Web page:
Aug 8 2017, 6:09am
I've seen this explanation of the voice before, and have liked it.
One of the cases in which I am in the minority at the RR, is that I tend to believe that free will is supreme, and that a truly pure Frodo would have been able to cast the Ring in the Fire. It seems clear that Sauron does fear it (he did not fear Frodo would be able to cast him down, and Gollum as an unwitting agent of the Valar did not occur to him) - and even if resisting addiction becomes nearly impossible over a period of time, it is possible to postpone it for long enough to make a momentary decision, like flinging the Ring to the Fire. Maybe Grace is needed - but Tolkien fully believed in Grace, and a truly pure Frodo would be granted it.
The way I see it, is that Frodo failed because he got used to using the Ring to intimidate Gollum three times already - in The Taming of Sméagol, in The Black Gate is Closed, and in The Forbidden Pool. Three times do have a meaning - they mean that Frodo has succumbed to temptation, and at the Sammath Naur he has already fallen - so he uses it to dominate Gollum (however, not fully enough to keep up the domination when his back is turned), and then he goes to the Sammath Naur to emerge as the new Ring-maker (symbolically - but after all, he could have destroyed it but rather saved it, so he gave it a new existence), and claim it for his own.
However, this position is usually attacked - because of the incident in Bag End when Frodo balked at casting the Ring into his fire place (but a moment lately gave it to Gandalf for this very purpose), but mostly because of some of Tolkien's letters, in which he himself explained that Frodo was unable to resist the Ring.
But I still disagree - even with the author himself. For one thing, he very often had changed his mind (one need just read through HoME a bit and will encounter many such occasions), so this does not necessarily reflect the book as written; and also, at the same time he wrote those letters, he was working of the tale of Turin - in which Hurin did resist for a long time a far greater pressure by a far stronger adversary than Sauron.
Also, in the Manichaean-Boethian dichotomy (for which nowizardme cited Prof. Shippey upthread - and lest you think me wise or learned, I hasten to admit I got from the same source ) - the idea that Frodo would be unable to destroy the Ring is strictly Manichaean. So it diminishes the story; and moreover (as Shippey himself notes), Tolkien as a Catholic would know it is condemned as a heresy. If confronted, he would agree that free will with Grace can overcome even the Ring. And even had he been an atheist materialist, I would personally refuse to read the book this way.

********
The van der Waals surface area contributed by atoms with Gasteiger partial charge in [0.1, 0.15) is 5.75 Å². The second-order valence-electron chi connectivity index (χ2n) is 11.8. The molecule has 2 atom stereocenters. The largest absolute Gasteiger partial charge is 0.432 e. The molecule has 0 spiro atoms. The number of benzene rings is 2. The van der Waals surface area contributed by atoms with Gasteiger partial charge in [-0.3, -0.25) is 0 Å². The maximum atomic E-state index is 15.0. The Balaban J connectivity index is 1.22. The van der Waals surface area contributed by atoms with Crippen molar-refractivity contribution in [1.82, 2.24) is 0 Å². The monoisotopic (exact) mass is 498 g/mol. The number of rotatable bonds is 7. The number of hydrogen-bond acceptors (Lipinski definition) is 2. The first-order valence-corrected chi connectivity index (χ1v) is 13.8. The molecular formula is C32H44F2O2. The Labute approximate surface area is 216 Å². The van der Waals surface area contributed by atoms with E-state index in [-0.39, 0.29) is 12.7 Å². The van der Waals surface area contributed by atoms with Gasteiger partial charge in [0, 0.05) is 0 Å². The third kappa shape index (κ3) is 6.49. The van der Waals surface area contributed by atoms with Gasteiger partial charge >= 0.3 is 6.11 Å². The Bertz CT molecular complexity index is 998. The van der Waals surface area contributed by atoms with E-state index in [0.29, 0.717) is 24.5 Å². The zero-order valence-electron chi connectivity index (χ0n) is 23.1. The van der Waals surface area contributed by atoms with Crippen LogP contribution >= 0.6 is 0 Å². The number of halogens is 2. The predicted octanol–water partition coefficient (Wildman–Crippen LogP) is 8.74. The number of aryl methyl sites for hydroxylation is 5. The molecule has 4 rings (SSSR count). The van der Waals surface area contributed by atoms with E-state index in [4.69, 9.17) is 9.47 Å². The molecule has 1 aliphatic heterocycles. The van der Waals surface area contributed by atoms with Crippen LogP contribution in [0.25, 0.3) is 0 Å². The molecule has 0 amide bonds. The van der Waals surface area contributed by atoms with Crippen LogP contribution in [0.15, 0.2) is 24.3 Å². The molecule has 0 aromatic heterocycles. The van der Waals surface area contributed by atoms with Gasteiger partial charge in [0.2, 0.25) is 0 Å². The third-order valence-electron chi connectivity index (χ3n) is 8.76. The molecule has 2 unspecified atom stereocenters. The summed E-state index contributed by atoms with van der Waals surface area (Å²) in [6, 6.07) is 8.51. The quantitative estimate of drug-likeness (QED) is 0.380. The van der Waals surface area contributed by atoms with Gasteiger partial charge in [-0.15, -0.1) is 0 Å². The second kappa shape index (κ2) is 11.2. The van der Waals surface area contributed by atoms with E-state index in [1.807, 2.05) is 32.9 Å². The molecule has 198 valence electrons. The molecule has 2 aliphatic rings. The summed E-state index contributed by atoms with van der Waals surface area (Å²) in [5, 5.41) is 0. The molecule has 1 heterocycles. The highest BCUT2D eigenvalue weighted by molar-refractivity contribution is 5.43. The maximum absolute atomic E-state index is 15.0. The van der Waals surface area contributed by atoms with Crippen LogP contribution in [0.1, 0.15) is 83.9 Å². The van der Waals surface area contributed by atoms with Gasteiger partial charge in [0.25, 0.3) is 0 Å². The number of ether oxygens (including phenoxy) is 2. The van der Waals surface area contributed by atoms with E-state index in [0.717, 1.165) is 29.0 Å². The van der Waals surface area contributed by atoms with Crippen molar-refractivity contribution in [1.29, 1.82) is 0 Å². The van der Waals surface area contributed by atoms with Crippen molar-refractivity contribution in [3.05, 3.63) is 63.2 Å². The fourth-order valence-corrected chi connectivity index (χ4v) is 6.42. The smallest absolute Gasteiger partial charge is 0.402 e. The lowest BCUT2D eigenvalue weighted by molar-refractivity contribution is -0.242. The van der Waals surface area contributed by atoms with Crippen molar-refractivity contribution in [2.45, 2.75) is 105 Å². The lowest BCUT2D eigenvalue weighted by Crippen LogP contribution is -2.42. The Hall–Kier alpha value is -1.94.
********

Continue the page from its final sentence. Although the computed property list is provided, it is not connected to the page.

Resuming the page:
As it turned out, Frodo was neither pure nor resisted the temptation of the Ring; so Grace did work, but not through him - rather by the crazed and thoroughly corrupted Gollum.
And all this is not to condemn Frodo: I make no claim that I, or anybody I know, would be able to do any better than him.
However, I fully agree with Prof. Shippey that much of the power of LotR is in the dichotomy. In a way, this is like the real world - one can see in it the hand of G-d, or a struggle between Him and the Devil, or as bereft of the influence of any supernatural Powers. And LotR clearly reflects it - which is why agnostics can relate to the book, while The Silmarillion will always be a work of fantasy for them.
Therefore, the Manichaean-Boethian dichotomy needs to be valid - i.e., I contend that both readings need to be (as near as possible) equally plausible: that Frodo simply failed, or that he was overcome by too strong a power.to resist.
However, if we want to follow the Manichaean reading to its utmost conclusion, I think your reading of the shining figure in white with a wheel of fire in its midst is the correct one - the Ring has taken over the Frodo-husk, and is threatening Gollum itself. Ironically, that would lead to its own destruction.
And this is not the first time such a thing happened. On Amon Hen, Frodo
heard himself crying out: Never, never! Or was it: Verily I come, I come to you? He could not tell.
And in the next paragraph
Suddenly, he was aware of himself again. Frodo, neither the Voice nor the Eye: free to choose and with one remaining instant in which to do so.
As Prof. Shippey points out, the words Verily I come, I come to you seem to be not Frodo's own, but somehow of a foreign will, reflecting a response to the command of the Eye. Assuning a Manichaean framework, that foreign will is most simply identified as that of the Ring.
However, even in this reading, Frodo did receive help by the second voice (which Gandalf later declares was his).
And his own free will triumphed.
But at this stage he was not yet worn down by thirst, weariness, physical harm (was he tortured in the tower of Cirith Ungol and how? Tolkien does not tell) and the sheer psychological burden of resisting constant temptations - both to take up the Ring, and to just give up.
And at this stage he had not really used the Ring yet. He had arguably exposed both Galadriel and Boromir, and at the very least he had used it to escape the latter - but he had not used it as a threat, to beat others to submission. However, in book IV he had done this three times already - which left him unable to resist to the end.
I hope all of this makes sense.